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Bill Brown

A complicated man.

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I let the Ayn Rand Centenary pass without comment yesterday. I just didn’t think I could add anything substantive to the celebration. I have stated my gratitude for Ayn Rand and Objectivism elsewhere on this site and I stand firmly behind the sentiment of that essay, even if the style is a little immature. I wish Ayn Rand had lived to be 100 because I would be very interested to read her take on the fall of the Soviet Union, the rise of Internet entrepreneurs, and the developments in genetics.

I haven’t done much writing of late on the subject of Objectivism because I haven’t been active in graduate school for awhile. The needs of grad school really spurred my writing output: it’s hard to muster up the will to research and write an essay for no external purpose. I also haven’t blogged about Objectivism because I didn’t really have anything to add. Objectivism informs my writings even when the subject matter isn’t explicitly Objectivist.

I haven’t been an outspoken Objectivist for several years—instead I chose to quietly pursue my studies and focus on integrations. This Metafilter thread, though, was too much for me to stay quiet.

I cannot believe how dismissive people are of her philosophy. Metafilter certainly attracts the pedant, but I hadn’t encountered such a patronizing tone in a long time. At first, it was disheartening because people were making pronouncements about Objectivism while stating that they had read The Fountainhead in high school. Then I realized that there rhetoric was so over the top that ambivalent lurkers might conclude that where-there’s-smoke-there’s-fire and seek out Atlas Shrugged.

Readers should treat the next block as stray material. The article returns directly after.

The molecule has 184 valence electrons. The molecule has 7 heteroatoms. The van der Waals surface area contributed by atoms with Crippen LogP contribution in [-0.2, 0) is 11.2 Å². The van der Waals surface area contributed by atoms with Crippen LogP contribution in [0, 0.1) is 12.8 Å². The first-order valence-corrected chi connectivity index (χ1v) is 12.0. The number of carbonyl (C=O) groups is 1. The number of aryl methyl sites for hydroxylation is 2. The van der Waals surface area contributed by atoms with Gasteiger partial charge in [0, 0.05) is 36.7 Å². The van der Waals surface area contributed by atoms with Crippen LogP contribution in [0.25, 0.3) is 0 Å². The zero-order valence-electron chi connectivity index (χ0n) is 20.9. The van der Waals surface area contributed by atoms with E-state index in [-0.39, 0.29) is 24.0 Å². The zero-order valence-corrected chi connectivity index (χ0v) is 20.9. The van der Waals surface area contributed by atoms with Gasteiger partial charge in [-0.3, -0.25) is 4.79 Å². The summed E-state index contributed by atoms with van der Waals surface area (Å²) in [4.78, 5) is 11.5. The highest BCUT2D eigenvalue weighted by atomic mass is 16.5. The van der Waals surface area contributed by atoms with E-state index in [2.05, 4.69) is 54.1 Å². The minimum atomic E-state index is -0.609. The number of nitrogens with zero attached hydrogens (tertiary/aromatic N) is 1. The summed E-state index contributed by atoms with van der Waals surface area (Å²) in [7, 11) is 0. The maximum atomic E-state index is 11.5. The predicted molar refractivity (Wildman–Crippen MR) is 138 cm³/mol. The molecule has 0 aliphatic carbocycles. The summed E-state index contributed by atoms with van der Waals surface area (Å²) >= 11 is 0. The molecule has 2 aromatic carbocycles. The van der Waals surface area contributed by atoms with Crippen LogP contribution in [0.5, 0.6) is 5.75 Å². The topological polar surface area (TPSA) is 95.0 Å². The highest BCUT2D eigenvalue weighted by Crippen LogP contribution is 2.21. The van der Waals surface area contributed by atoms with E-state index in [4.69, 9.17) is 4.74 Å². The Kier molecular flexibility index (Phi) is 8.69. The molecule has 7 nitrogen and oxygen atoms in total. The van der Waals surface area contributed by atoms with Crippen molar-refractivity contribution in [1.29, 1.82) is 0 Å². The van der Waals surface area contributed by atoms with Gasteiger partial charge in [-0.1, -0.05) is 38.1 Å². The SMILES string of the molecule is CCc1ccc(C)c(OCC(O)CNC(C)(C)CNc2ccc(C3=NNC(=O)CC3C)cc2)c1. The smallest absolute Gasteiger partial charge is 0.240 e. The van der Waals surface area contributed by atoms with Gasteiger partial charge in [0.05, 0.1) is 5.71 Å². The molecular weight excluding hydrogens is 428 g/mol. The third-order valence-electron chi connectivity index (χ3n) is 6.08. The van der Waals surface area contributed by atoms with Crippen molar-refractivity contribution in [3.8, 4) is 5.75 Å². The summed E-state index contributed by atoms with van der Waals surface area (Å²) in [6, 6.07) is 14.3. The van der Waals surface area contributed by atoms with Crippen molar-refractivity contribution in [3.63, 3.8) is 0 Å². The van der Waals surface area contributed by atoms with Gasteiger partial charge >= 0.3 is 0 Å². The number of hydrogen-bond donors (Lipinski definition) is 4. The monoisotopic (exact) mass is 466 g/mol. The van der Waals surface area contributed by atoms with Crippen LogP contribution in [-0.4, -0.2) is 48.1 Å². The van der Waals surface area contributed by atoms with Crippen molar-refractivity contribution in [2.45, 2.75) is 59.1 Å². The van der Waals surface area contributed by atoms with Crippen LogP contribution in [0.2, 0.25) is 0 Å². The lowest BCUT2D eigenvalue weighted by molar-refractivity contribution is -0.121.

In the week leading up to yesterday, my Google alert was buzzing with activity. Combined with the recent press surrounding ARI’s op-eds, I thought Objectivism was actually gaining some traction within the culture. The articles in the nation’s newspapers were similar in tone to the MeFi thread, though.

In that thread, I stated:<blockquote>I also enjoy the people who casually dismiss her philosophy as only adequate for youngsters. “Oh, wait till you grow up, sonny, then you’ll understand.” Have you noticed that most of the Objectivist intellectuals out there are not young? I’m sure that you would just casually dismiss them as stunted in their development, but it just shows how intellectually snobby you are. I am 30 years old and have been an Objectivist since I was 14. Time has emboldened my Objectivism, whose implications I understand far better than I could have appreciated at such a tender age.</blockquote>Newspaper writers also denigrated her ideas as the folly of youth. It makes me wonder how the average adult reader would react to such condescension. Would they avoid investigating her views because they’ve passed a certain age? It seems likely to me, especially given the firming up of one’s personal philosophy—used loosely since most people are not explicit about their beliefs—over time.

How does that bode for Objectivism as a philosophic movement? I would imagine that it will spread in the future because of the association with youth. If more young people are exposed to it, then a higher number of them will probably adopt it as their own. Do we forsake the mass of adults then as irretrievable? ARI’s programs seem to be aimed towards that end; I don’t think it’s necessarily a bad strategy though the young are not typically the best source for donations.